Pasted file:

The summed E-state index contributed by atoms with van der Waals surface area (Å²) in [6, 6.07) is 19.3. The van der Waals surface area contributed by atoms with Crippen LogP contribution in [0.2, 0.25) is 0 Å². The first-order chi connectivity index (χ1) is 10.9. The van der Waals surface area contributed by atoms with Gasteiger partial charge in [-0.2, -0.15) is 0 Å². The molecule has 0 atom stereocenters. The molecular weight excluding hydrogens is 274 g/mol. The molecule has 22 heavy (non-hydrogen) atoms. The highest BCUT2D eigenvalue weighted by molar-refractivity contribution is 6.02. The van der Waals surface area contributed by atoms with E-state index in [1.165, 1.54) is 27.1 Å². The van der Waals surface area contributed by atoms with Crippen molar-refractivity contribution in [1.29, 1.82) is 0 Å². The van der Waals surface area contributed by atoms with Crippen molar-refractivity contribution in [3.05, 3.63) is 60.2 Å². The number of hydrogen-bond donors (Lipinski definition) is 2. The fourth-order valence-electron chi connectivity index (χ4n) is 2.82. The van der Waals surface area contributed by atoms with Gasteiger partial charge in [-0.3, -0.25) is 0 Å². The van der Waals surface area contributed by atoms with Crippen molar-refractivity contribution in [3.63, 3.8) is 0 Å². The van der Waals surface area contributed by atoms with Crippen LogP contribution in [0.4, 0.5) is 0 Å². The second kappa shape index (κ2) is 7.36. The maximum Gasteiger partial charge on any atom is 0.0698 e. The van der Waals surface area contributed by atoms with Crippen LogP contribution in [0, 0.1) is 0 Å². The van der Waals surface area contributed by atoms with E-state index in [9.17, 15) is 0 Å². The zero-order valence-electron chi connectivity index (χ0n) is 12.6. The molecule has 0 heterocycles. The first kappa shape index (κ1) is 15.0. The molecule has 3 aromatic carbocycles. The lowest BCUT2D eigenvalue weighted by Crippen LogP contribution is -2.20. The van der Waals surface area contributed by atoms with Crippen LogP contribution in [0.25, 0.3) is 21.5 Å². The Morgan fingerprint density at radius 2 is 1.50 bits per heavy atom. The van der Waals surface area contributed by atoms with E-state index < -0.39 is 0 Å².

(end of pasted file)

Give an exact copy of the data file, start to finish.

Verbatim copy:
The summed E-state index contributed by atoms with van der Waals surface area (Å²) in [6, 6.07) is 19.3. The van der Waals surface area contributed by atoms with Crippen LogP contribution in [0.2, 0.25) is 0 Å². The first-order chi connectivity index (χ1) is 10.9. The van der Waals surface area contributed by atoms with Gasteiger partial charge in [-0.2, -0.15) is 0 Å². The molecule has 0 atom stereocenters. The molecular weight excluding hydrogens is 274 g/mol. The molecule has 22 heavy (non-hydrogen) atoms. The highest BCUT2D eigenvalue weighted by molar-refractivity contribution is 6.02. The van der Waals surface area contributed by atoms with E-state index in [1.165, 1.54) is 27.1 Å². The van der Waals surface area contributed by atoms with Crippen molar-refractivity contribution in [1.29, 1.82) is 0 Å². The van der Waals surface area contributed by atoms with Crippen molar-refractivity contribution in [3.05, 3.63) is 60.2 Å². The number of hydrogen-bond donors (Lipinski definition) is 2. The fourth-order valence-electron chi connectivity index (χ4n) is 2.82. The van der Waals surface area contributed by atoms with Gasteiger partial charge in [-0.3, -0.25) is 0 Å². The van der Waals surface area contributed by atoms with Crippen molar-refractivity contribution in [3.63, 3.8) is 0 Å². The van der Waals surface area contributed by atoms with Crippen LogP contribution in [0.4, 0.5) is 0 Å². The second kappa shape index (κ2) is 7.36. The maximum Gasteiger partial charge on any atom is 0.0698 e. The van der Waals surface area contributed by atoms with Crippen LogP contribution in [0, 0.1) is 0 Å². The van der Waals surface area contributed by atoms with E-state index in [9.17, 15) is 0 Å². The zero-order valence-electron chi connectivity index (χ0n) is 12.6. The molecule has 0 heterocycles. The first kappa shape index (κ1) is 15.0. The molecule has 3 aromatic carbocycles. The lowest BCUT2D eigenvalue weighted by Crippen LogP contribution is -2.20. The van der Waals surface area contributed by atoms with Crippen LogP contribution in [0.25, 0.3) is 21.5 Å². The Morgan fingerprint density at radius 2 is 1.50 bits per heavy atom. The van der Waals surface area contributed by atoms with E-state index < -0.39 is 0 Å².